Stratollites Show Promise For Southern Command
U.S. Southern Command is looking for new technologies that can provide long-endurance, wide-area surveillance over maritime and littoral areas and that can transition into a program of record, Adm. Craig Faller said Dec. 2.
High-altitude balloons, also known as stratollites, and unattended ocean sensors are among the candidates to augment the handful of intelligence-gathering aircraft operated by the command in Latin America, Faller said during a virtual meeting of the Defense Writers Group.
“That’s very expensive flight hours on some of the high-end aircraft,” Faller said. “What we need, I think, is longer-dwell, innovative-type of technologies with unmanned platforms on the sea or above the sea.”
In 2017, Adm. Kurt Tidd, who was Faller’s predecessor, introduced the possibility of operating stratollites over maritime areas in the command’s area of responsibility, which includes the Eastern Pacific, Caribbean Sea and South Atlantic.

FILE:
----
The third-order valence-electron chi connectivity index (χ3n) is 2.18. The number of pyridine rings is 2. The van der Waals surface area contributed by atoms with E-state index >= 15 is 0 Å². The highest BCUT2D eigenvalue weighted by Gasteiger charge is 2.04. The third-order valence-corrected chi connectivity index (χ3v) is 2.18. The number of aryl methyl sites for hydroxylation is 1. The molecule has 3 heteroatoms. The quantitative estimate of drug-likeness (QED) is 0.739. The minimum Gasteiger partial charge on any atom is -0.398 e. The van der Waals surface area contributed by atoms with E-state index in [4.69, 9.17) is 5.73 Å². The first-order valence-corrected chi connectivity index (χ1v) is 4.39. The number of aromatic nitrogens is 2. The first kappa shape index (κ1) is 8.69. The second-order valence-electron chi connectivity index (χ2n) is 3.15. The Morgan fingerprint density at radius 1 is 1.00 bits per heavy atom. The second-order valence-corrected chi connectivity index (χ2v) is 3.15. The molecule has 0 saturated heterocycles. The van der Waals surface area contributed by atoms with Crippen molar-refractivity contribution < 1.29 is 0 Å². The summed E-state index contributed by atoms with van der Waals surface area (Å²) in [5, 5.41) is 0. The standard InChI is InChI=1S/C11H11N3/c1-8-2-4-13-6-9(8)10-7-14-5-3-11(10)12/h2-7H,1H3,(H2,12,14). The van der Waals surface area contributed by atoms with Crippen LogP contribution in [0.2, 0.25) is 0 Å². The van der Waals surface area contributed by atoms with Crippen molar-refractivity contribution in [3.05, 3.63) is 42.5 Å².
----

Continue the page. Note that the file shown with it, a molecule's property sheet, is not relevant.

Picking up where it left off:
“We’ll soon launch the first test flight of a ‘stratollite’—a balloon operating in the stratosphere,” Tidd said during a keynote address of the GEOINT Symposium in June 2017.
Two years later, Southern Command may have followed up on those tests. A license application filed by Sierra Nevada in 2019 with the Federal Communications Commission sought permission to perform a series of stratollite flight tests with a synthetic aperture radar and a mesh networking radio.
The capabilities shown by stratollites in such Applied Concept Technology Demonstrations funded by Southern Command have impressed so far, Faller said.
“I think there’s a real future in that,” he said.
Southern Command is among several military organizations that may seek to leverage the high-altitude balloon technology demonstrated by Google’s Project Loon and Arizona-based start-up World View.
In early November, the U.S. Army’s Intelligence, Electronic Warfare and Sensors office published a graphic during an Industry Day that showed a concept for using high-altitude balloons to peer deep behind enemy lines and release swarms of small unmanned aircraft systems and unattended ground sensors. The same high-altitude balloons would then relay sensor data collected by those systems back to friendly forces with long-range artillery.
NATO’s high-altitude, balloon-borne synthetic aperture radar program is also experimenting with the stratollite concept, with assistance from the University of New South Wales in Australia.